For many, spiritual and racial justice principles go hand in hand. Yet, although seemingly compatible, tensions often arise when people try to live out their associated values and strategies. Further, there are those who sit solidly on one side of either spirituality or advocacy and fail to see the connection between the two.
Spiritually-oriented people often say:
People focused on politics and social justice activism are angry, wounded, unhealthy individuals who sabotage their own efforts by using antagonistic and divisive language, including terms like oppression, privilege, and supremacy.On the other hand, racial justice advocates often say:
People focused on their spirituality as part of their personal growth are trying to escape into transcendence or a false "kumbaya" experience and deny their ongoing role in continuing personal and institutional racism, privilege, and the reinforcement of an unjust status quo that operates through interlocking systems of oppression.Why do these tensions matter?
There is a vast potential of untapped transformative power waiting to be released if activists and spiritual people of various racial backgrounds build and strengthen bridges between their differing principles and expectations.How can this book help?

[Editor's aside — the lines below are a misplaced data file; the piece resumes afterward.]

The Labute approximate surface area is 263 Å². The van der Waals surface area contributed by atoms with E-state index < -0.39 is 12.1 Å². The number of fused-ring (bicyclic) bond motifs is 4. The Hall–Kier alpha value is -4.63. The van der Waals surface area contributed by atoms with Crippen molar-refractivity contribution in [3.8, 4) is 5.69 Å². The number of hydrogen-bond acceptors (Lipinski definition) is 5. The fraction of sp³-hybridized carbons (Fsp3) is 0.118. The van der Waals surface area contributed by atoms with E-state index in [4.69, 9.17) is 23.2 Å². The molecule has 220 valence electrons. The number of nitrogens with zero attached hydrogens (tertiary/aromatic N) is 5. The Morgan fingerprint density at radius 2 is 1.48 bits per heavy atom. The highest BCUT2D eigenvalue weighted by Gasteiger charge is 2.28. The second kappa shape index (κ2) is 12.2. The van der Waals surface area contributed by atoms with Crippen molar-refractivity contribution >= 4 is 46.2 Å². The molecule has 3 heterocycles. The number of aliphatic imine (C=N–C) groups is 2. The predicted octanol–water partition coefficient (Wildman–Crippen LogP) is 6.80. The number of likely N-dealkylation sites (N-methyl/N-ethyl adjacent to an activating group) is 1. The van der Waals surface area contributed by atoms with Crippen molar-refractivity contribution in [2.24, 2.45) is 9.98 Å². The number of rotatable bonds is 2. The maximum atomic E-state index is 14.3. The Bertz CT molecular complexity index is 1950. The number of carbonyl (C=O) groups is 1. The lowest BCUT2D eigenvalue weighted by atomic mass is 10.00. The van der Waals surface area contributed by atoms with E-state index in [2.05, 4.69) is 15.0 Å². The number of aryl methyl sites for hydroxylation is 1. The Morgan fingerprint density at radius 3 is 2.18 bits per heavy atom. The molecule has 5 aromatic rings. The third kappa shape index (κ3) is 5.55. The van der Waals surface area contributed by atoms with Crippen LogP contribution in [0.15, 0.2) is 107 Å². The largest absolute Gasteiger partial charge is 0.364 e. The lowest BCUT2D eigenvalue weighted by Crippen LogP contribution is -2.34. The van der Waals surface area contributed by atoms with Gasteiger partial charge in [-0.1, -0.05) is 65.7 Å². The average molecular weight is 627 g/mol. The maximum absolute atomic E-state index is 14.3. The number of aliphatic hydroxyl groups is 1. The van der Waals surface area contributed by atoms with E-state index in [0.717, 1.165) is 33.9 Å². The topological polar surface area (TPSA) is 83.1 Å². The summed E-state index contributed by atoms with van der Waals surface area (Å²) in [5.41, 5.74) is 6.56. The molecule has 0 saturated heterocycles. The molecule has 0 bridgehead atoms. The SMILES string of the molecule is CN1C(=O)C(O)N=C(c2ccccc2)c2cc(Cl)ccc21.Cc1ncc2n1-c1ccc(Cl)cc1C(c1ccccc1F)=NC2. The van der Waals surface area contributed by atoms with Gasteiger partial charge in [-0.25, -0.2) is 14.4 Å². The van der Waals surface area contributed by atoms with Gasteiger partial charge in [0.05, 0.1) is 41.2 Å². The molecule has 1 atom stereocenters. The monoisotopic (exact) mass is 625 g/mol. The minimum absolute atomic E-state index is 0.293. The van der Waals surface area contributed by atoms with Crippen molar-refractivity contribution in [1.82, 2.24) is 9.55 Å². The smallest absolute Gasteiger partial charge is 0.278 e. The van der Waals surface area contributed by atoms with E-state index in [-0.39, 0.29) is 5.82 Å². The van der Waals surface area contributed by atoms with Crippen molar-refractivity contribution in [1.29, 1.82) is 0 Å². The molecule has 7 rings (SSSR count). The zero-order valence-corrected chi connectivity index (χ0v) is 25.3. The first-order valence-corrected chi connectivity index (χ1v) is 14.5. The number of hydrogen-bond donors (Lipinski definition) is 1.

Each chapter tackles one tension-filled theme and asks: What happens if one side of the tension is ignored? How can a both/and approach allow spirituality and racial justice efforts to support one another?Chapter 1: Transcendence and Race Consciousness
Chapter 2: Self-Acceptance and Self-Improvement
Chapter 3: Personal Healing and Political Action
Chapter 4: Common Humanity and Group Differences
Chapter 5: Belonging and Appropriation
Chapter 6: Inner Truth and Accountability
Shelly Tochluk wrote an essay titled Grounding, which describes her life’s philosophical and spiritual foundation. The 17-page PDF can be printed out, if you are interested.